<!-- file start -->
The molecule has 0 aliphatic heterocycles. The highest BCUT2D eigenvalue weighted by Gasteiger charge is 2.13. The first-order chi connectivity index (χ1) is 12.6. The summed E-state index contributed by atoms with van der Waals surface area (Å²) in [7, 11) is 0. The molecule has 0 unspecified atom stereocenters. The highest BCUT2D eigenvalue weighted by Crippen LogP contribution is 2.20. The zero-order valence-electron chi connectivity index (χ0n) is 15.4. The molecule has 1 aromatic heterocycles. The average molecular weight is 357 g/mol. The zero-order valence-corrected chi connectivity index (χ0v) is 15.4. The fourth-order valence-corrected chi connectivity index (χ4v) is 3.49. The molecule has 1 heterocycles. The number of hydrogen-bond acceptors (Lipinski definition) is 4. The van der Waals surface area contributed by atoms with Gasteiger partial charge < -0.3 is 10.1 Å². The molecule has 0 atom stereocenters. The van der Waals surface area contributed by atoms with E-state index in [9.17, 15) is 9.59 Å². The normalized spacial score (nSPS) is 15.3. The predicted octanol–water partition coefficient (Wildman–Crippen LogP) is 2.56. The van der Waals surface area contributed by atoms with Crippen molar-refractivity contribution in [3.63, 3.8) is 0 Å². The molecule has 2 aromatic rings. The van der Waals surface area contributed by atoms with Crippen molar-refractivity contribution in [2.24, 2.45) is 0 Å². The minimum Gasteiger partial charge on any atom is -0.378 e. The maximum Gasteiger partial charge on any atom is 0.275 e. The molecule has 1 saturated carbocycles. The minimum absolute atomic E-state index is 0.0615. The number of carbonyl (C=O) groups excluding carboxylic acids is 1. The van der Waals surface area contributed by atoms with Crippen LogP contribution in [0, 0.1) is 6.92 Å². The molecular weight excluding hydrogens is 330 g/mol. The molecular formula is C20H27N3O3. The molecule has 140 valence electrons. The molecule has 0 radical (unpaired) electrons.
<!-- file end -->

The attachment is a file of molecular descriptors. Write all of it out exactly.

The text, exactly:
The molecule has 0 aliphatic heterocycles. The highest BCUT2D eigenvalue weighted by Gasteiger charge is 2.13. The first-order chi connectivity index (χ1) is 12.6. The summed E-state index contributed by atoms with van der Waals surface area (Å²) in [7, 11) is 0. The molecule has 0 unspecified atom stereocenters. The highest BCUT2D eigenvalue weighted by Crippen LogP contribution is 2.20. The zero-order valence-electron chi connectivity index (χ0n) is 15.4. The molecule has 1 aromatic heterocycles. The average molecular weight is 357 g/mol. The zero-order valence-corrected chi connectivity index (χ0v) is 15.4. The fourth-order valence-corrected chi connectivity index (χ4v) is 3.49. The molecule has 1 heterocycles. The number of hydrogen-bond acceptors (Lipinski definition) is 4. The van der Waals surface area contributed by atoms with Gasteiger partial charge < -0.3 is 10.1 Å². The molecule has 0 atom stereocenters. The van der Waals surface area contributed by atoms with E-state index in [9.17, 15) is 9.59 Å². The normalized spacial score (nSPS) is 15.3. The predicted octanol–water partition coefficient (Wildman–Crippen LogP) is 2.56. The van der Waals surface area contributed by atoms with Crippen molar-refractivity contribution in [3.63, 3.8) is 0 Å². The molecule has 2 aromatic rings. The van der Waals surface area contributed by atoms with Crippen molar-refractivity contribution in [2.24, 2.45) is 0 Å². The minimum Gasteiger partial charge on any atom is -0.378 e. The maximum Gasteiger partial charge on any atom is 0.275 e. The molecule has 1 saturated carbocycles. The minimum absolute atomic E-state index is 0.0615. The number of carbonyl (C=O) groups excluding carboxylic acids is 1. The van der Waals surface area contributed by atoms with Crippen LogP contribution in [0, 0.1) is 6.92 Å². The molecular weight excluding hydrogens is 330 g/mol. The molecular formula is C20H27N3O3. The molecule has 140 valence electrons. The molecule has 0 radical (unpaired) electrons.